Saleh says he will step down from Yemen presidency soon

There is plenty of history to suggest that Yemen's two faced president Ali Abdullah Saleh is going to pull another Bullwinkle on the Yemeni people and reneg on his promise to step down soon.

Like Bullwinkle who kept trying to pull a rabbit out of a top hat but kept failing, Salah has 3 times in the past year said he will step down only to go back on that promise at the 11th hour.

Reuters:

"I reject power and I will continue to reject it, and I will be leaving power in the coming days," Saleh said in a speech on state television.

Saleh has been clinging to his position while opposition and ruling party representatives cast about for a formula to see through a transition-of-power deal.

"I call on my supporters to persevere and to confront any challenge," Saleh said.

Protests against Saleh's rule have paralyzed Yemen, weakening government control over swathes of the country and fanning fears al Qaeda's regional wing may use the upheaval to expand its foothold near shipping routes through the Red Sea.

Saleh has thrice backed out of signing a Gulf-mediated power transition deal. The opposition says the government is holding up negotiations after Saleh's return from Saudi Arabia, where he had gone for treatment after a June assassination attempt.

The protests have gotten bloodier and the army has seen defections that have turned the protests against the regime into a virtual civil war. No one believes Salah when he says he will step down which is just as well. He's gone to the brink and pulled back so many times that it is assumed the only way he is going to leave office is fee first.


There is plenty of history to suggest that Yemen's two faced president Ali Abdullah Saleh is going to pull another Bullwinkle on the Yemeni people and reneg on his promise to step down soon.

Like Bullwinkle who kept trying to pull a rabbit out of a top hat but kept failing, Salah has 3 times in the past year said he will step down only to go back on that promise at the 11th hour.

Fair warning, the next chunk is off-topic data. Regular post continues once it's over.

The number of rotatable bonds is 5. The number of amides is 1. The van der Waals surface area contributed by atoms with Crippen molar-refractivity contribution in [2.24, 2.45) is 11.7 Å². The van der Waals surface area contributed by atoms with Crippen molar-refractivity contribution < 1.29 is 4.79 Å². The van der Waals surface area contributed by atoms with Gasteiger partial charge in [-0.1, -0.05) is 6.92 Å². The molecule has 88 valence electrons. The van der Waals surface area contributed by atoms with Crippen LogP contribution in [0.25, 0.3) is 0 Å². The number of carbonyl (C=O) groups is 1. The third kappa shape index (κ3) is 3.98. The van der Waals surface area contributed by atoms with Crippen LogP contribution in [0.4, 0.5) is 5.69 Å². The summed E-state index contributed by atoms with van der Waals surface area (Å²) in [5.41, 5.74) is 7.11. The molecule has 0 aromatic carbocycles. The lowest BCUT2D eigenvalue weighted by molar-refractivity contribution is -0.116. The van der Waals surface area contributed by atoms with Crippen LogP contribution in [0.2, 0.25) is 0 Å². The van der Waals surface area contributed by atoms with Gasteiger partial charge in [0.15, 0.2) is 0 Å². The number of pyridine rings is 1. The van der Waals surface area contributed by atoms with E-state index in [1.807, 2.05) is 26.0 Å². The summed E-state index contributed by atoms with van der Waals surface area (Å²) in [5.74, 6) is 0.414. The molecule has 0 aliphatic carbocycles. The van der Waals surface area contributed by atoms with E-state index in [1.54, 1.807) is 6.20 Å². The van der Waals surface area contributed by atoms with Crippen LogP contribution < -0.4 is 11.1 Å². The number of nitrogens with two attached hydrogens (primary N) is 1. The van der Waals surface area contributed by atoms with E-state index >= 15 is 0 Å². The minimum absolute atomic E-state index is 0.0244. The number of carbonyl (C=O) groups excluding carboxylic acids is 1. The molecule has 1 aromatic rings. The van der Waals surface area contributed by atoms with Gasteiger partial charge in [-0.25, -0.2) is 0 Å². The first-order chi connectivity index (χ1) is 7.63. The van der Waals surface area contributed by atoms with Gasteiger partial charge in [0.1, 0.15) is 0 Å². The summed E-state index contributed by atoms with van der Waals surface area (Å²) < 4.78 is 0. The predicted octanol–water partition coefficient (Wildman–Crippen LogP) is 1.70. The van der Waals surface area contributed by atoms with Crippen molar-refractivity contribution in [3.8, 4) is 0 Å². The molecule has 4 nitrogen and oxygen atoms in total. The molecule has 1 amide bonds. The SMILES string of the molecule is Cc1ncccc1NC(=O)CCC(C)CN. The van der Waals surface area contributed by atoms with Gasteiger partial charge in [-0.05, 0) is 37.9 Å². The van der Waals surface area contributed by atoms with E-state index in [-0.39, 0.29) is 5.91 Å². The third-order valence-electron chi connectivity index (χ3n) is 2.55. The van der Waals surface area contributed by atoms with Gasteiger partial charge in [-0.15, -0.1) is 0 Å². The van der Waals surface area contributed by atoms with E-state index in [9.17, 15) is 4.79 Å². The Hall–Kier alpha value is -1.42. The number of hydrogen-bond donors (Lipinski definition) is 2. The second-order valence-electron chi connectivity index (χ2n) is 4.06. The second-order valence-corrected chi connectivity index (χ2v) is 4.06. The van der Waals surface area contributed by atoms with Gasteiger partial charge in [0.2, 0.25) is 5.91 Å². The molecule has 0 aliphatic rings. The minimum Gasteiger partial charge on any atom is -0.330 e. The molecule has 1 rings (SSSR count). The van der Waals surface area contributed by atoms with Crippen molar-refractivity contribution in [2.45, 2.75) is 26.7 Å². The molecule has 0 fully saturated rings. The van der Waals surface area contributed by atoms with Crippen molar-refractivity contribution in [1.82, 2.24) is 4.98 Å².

Reuters:

"I reject power and I will continue to reject it, and I will be leaving power in the coming days," Saleh said in a speech on state television.

Saleh has been clinging to his position while opposition and ruling party representatives cast about for a formula to see through a transition-of-power deal.

"I call on my supporters to persevere and to confront any challenge," Saleh said.

Protests against Saleh's rule have paralyzed Yemen, weakening government control over swathes of the country and fanning fears al Qaeda's regional wing may use the upheaval to expand its foothold near shipping routes through the Red Sea.

Saleh has thrice backed out of signing a Gulf-mediated power transition deal. The opposition says the government is holding up negotiations after Saleh's return from Saudi Arabia, where he had gone for treatment after a June assassination attempt.

The protests have gotten bloodier and the army has seen defections that have turned the protests against the regime into a virtual civil war. No one believes Salah when he says he will step down which is just as well. He's gone to the brink and pulled back so many times that it is assumed the only way he is going to leave office is fee first.


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